For many people, losing the ability to see up close can be a frustrating and concerning part of the aging process. However, this very normal phenomenon can easily be managed using modern day optics. Most will opt for over-the-counter reading glasses, but not everyone wants to be reliant on glasses to navigate their world. For these patients, several options exist including multifocal contacts, monovision, and even some refractive surgery options. Today we will focus on monovision, its pros and cons, and if it may be right for you.
The term monovision lies in the first part of the word, “mono”, which means one. Now this does not mean you’ll only be using one eye; rather one eye at a time for specific tasks. Traditional monovision focuses the dominant eye for the distance. This is the eye the person would use to watch TV and read street signs. The non-dominant or “near” eye is usually focused around where one would naturally hold a book or their phone. Our typical visual setup consists of both eyes focused on the same distance; monovision disrupts that, allowing the patient to effectively have two different focus points simultaneously, without glasses.
See our blog on Double Vision
The pros of monovision are obvious. Patients are able to navigate their world without glasses, seeing clearly at distance and near. This is most often achieved using a single contact lens. Sometimes, a person will still need some kind of correction for their distance eye. In that case, the dominant eye would be corrected for distance, and the other for near.
The cons of monovision are the trickiest to navigate. Not everyone will be a good candidate for this type of correction. This is because monovision breaks down one’s binocular vision. Binocular vision refers to the way our eyes function together, when focused on the same object. Binocular vision is responsible for providing us with not only our clearest vision, but aids our brain’s ability to make sense of space and depth. One-eyed vision still allows for some depth perception, but not nearly as finely tuned as when we have both eyes working together. Those with very sensitive visual systems may struggle with adapting to their eyes not working together. Also, those with specific visual demands, either at distance or near, may find that only using one eye proves difficult or tiresome. However, for the vast majority, after a few months of getting used to the new system, patients tend to adapt and learn to enjoy their new vision and freedom from reading glasses.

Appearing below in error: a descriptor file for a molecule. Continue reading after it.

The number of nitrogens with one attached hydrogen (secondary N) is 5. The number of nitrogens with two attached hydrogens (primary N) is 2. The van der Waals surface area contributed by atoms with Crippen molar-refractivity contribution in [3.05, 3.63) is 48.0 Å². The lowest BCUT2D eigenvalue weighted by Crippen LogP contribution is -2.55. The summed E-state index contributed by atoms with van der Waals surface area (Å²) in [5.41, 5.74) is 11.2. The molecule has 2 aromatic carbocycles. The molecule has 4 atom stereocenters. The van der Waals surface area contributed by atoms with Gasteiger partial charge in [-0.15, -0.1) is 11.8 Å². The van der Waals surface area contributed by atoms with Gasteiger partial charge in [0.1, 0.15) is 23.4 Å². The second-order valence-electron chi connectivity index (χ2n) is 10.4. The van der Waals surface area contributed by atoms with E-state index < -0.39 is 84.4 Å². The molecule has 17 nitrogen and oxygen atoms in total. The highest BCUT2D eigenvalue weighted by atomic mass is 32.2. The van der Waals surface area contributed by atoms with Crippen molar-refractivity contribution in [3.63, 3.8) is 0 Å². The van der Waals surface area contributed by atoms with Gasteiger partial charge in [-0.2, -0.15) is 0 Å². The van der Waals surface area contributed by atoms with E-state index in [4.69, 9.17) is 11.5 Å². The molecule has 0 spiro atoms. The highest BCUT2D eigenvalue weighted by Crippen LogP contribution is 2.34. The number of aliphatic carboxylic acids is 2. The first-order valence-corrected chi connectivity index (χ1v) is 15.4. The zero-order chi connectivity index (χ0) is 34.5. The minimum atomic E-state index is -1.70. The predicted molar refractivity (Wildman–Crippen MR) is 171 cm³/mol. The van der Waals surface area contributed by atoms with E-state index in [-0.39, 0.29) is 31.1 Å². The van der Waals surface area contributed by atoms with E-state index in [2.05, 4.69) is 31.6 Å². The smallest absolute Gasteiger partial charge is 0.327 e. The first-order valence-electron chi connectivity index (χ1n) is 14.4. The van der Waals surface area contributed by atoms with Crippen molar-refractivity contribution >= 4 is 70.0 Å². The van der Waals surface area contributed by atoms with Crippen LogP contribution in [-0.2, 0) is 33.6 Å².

If you or someone you know is interested in monovision, the first step would be to visit your eye doctor and discuss your needs. They will be able to determine the dominant eye and appropriate lens strength. I always suggest a patient start with the minimum reading power needed to achieve their goals. Similarly, I recommend wearing the lens at home until they feel comfortable with their new vision prior to driving or participating in activities that require significant visual attention. Monovision can also be achieved surgically, such as with LASIK or cataract surgery. In this case, surgeons will want to ensure this is the right setup for a patient, either by confirming they’ve had it in the past, or by first trialing with a contact lens. For more information, talk to your doctor, and see the links below.